Ayende @ Rahien

My name is Oren Eini
Founder of Hibernating Rhinos LTD and RavenDB.
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Distributed cache for the CLR

time to read 1 min | 177 words

Sriram has just published a post about Cacheman, a pet project  his that give us a Memcached like functionality based on the CLR.

I started a project like that a while ago, but eventually I decided that it would be much easier to just use Memcached. Some of the tricks that Memcached is using is explicit memory management of the layout of the cache. I assume that the GC will take care of much of that for us.

Sriram has managed to get to 16,000 requests / second with his current code. Which is certainly impressive.

I find it very interesting because I am much more comfortable with CLR based tools. I know their failure scenarios and how to deal with them. Native tools... not so much.

I have used Memcached for production, and it works. But assuming that Cacheman would be on par with the Memcached implementation, I believe that I will choose it.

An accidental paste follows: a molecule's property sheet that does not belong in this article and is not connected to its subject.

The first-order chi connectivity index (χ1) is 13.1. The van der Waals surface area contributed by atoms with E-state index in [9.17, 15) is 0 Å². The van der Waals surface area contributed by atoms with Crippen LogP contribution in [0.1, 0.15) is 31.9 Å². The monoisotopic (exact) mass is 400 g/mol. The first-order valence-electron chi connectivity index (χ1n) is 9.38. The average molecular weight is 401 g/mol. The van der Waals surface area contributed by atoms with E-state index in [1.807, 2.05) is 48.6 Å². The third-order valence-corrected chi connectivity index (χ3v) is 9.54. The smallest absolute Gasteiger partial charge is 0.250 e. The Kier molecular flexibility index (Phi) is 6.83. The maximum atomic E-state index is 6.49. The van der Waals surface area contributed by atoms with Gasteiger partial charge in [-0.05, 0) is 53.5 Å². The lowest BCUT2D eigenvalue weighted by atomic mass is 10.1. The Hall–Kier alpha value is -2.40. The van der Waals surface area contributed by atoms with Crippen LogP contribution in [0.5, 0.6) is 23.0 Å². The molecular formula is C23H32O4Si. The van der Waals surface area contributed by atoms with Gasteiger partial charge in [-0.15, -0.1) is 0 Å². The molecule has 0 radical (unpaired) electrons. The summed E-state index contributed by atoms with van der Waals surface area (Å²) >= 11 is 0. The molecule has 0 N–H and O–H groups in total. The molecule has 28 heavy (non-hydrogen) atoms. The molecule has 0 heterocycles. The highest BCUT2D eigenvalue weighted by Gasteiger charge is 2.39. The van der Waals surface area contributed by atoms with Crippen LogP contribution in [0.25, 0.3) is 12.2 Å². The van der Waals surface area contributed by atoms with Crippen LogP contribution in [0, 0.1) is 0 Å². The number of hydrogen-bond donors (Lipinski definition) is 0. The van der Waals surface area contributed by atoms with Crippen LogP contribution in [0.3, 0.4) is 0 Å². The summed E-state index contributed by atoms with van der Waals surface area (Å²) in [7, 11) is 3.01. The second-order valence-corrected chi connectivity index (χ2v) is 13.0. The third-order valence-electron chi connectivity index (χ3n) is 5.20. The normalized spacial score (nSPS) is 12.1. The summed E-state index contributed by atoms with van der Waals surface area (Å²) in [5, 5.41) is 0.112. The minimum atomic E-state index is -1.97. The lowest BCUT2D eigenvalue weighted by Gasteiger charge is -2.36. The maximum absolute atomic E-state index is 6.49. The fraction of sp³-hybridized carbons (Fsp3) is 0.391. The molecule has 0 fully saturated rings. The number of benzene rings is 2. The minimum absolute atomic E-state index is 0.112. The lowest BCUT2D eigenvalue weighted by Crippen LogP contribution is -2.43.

I am reading the code now (well, reflecting over it) and it is interesting read.


Nick Aceves

I started a project like that once too. I was able to get somewhere in the area of 10,000 requests/second without any optimization at all. I would really like to see something like Memcached that's built on top of the CLR, and would even be willing to devote significant time to such a project.

It would be even cooler if the server supported the Memcached protocol, which would allow it to act as a drop-in replacement for Memcached.

Sriram Krishnan

Thanks for the post (and the mail!). I'll admit up front that it is a big stretch to think of Cacheman as being anywhere close to being on par with Memcached. One is a stable, well-tested piece of code and the other is something I've thrown together over a few weekends :).

It might get there eventually - but its a long road!

Luke Breuer

I really like your emphasis on failure scenarios. I think I would word it like this: it is easier to determine how failure is flowing through .NET code than most other code. Now, this is clearly based on my experience. I do, however, see quite the trend in people liking how .NET deals with failure.

Now, if people would only document how failure flows through their system, providing information that stack traces do not... (Like the "why", as opposed to the "what".)

Ayende Rahien


Ping Sriram, ask him how you can help him


Thanks for the heads up Ayende. Nice stuff to read.


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